A toy could be ignored for weeks on end but as soon as his little brother grabs it to play with, Evan either panics or goes into a mini-tantrum. We've even tried to buy Elias a couple more little toys that are his own, but then Evan seems to gravitate toward those things. Everything Elias does, Evan wants. I thought it would be the other way around, given that Evan is older and should be the leader.

Any thoughts, tips? Or should I just resign myself to a lifetime of refereeing?

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October 4, 2007

The William Tell Overture for Moms

This woman must be a fly on the wall in my house....and I'm sure dads can relate, too.

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October 3, 2007

I'm done with useless cough medicines

I noticed a long time ago that after giving my kids cough medicine, their coughs were unchanged.

I wondered what was in these concoctions that they had absolutely no effect. Now I see I wasn't imagining this.

A Food and Drug Administration panel has proposed banning these medicines for kids under age 6 because of health risks and little proof that they work. And they apparently don't work for adults either. The American College of Chest Physicians recommended last year that people with coughs take antihistamines instead of cough syrups.

The most difficult part of all this is what to do with a kid who's coughing. You feel so bad for them and want to help them. My kids want me to do SOMETHING if they're sick, even if it means giving them these placebo medicines.

Will you give up cough syrups now? Or do you think they really work?

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October 2, 2007

Spoiled brats and their straight teeth

If 40 percent of Creed's schoolmates are on free or reduced lunch, then why do they all have cell phones and braces?

As some of you know from earlier posts, we gave in to the pressure and bought Creed a cell phone this summer when he turned 12. I've resisted his begging to improve his "plan,' and I put only $15 on this pre-paid phone every month. That doesn't allow him enough minutes to actually use the thing for phone calls. Which is fine!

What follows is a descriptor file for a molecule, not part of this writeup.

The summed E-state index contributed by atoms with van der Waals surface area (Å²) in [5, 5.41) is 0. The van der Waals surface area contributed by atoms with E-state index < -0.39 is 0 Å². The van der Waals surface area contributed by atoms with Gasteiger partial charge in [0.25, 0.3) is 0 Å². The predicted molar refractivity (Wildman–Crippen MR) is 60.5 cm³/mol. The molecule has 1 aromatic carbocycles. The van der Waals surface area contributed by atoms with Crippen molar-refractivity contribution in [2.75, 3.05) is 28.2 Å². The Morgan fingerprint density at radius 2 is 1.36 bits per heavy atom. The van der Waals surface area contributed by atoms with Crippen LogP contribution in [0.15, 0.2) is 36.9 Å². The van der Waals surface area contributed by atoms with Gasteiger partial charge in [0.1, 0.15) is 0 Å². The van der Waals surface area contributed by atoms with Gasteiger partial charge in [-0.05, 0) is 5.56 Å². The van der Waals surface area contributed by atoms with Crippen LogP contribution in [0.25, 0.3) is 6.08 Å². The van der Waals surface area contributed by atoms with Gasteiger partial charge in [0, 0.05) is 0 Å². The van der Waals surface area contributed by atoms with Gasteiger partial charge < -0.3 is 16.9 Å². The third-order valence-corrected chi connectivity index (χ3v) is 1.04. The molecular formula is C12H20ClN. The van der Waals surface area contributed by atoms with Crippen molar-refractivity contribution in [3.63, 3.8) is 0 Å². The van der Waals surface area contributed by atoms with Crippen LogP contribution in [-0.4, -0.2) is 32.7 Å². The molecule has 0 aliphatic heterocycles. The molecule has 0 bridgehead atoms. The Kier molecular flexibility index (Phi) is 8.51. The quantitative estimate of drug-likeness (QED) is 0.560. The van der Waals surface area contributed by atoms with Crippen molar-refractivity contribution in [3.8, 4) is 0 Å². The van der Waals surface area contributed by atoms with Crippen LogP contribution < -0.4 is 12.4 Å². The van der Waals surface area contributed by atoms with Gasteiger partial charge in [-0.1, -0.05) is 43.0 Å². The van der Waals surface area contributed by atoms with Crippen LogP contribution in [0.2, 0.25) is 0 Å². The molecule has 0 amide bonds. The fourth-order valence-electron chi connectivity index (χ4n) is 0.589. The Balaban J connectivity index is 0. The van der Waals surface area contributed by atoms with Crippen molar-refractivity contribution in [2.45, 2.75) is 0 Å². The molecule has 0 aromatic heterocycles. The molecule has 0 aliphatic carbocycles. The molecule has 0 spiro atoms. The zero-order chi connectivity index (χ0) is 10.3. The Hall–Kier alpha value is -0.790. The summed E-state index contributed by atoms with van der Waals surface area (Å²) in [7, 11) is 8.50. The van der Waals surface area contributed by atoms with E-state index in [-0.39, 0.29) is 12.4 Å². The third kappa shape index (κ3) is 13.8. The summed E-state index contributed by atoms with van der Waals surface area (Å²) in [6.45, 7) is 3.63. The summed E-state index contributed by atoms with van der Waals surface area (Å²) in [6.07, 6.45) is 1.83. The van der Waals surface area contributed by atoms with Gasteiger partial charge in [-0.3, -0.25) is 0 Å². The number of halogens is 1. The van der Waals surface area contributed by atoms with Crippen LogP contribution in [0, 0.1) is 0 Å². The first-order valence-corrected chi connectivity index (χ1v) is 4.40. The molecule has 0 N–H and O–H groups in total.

So I hear a lot about "everyone'' having better cell phones and cell phone plans than he does. He said that in comparison to his peers, he is "low-tech.''

braces.jpgNow I come to find out that the other "right'' he and his peers think they have is to get braces. You know, orthodontics. The thing that only the rich kids had when I was little. The thing my parents said we could not afford, and thus, I did not get.

I took Creed to the orthodontist yesterday, and of course they suggested he wear them for 18 months for the low price of $2,400.

This was no surprise. If I drove a new car to a car lot, I would assume the car salesman would come up with a reason for me to buy another new car.

No different at the braces factory. Creed's teeth aren't even crooked, but the guy pointed out that his least straight teeth are the ones that show the most! Gads!

I was wearing my new "Don't Tase Me, Bro,'' t-shirt, and the orthodontist laughed but then admitted he didn't get it. Then when he saw that Creed also had a t-shirt, he said, "oh, so you're a t-shirt family?'

Yeah, we're a t-shirt family. WHATEVER!!

Then he told Creed that his face is pretty and he could pass for a girl. Then he asked why in the world we call him "Creed.'' What kind of nickname is THAT?, he asked.

It's his middle name.

We'll probably go ahead and let Creed get braces. But first I had to tell him that he and his peers at Seminole Middle School, if they indeed 'all have braces,' are just a bunch of spoiled American brats who apaprently cannot afford to pay for lunch but are entitled to have perfectly symmetrical teeth.

"Do you think that in Third World countries, the children are running around saying, 'I need braces so I can have a perfect smile?' '' I asked Creed last night on the way home. "No, they're saying, 'I'm starving. I haven't eaten in two days! I need food!'' I told him.

"Is this a Third World country?'' Creed asked.

"No, but even in this country, poor kids don't get the privilege of braces.''

"Are we poor?''

"No! But I want you to know that you don't have a right to braces. You're only getting them because you're a spoiled American brat.''

That was good enough for him.

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October 1, 2007

The next thing for skateboarders

A new hybrid skateboard/snowboard is becoming increasingly popular with kids.

Seems harmless enough.

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About the authors
Gretchen Day-Bryant has a son in high school and a daughter in middle school. She’s lived to tell about the struggles of juggling little kids and work.
Joy Oglesby has a preschooler...
Cindy Kent Fort Lauderdale mother of three. Her kids span in ages from teenager to 20s.
Rafael Olmeda and his wife welcomed their first son in Feb. 2009, and he's helping raise two teenage stepdaughters.
Lois Solomonlives with her husband and three daughters.
Georgia East is the parent of a five-year-old girl, who came into the world weighing 1 pound, 13 ounces.
Brittany Wallman is the mother of Creed, 15, and Lily, 7, and is married to a journalist, Bob Norman. She covers Broward County government, which is filled with almost as much drama as the Norman household. Almost.
Chris Tiedje is the Social Media Coordinator and the father of a 7-year-old girl, and two boys ages 4 and 3.
Kyara Lomer Camarena has a 2-year-old son, Copelan, and a brand new baby.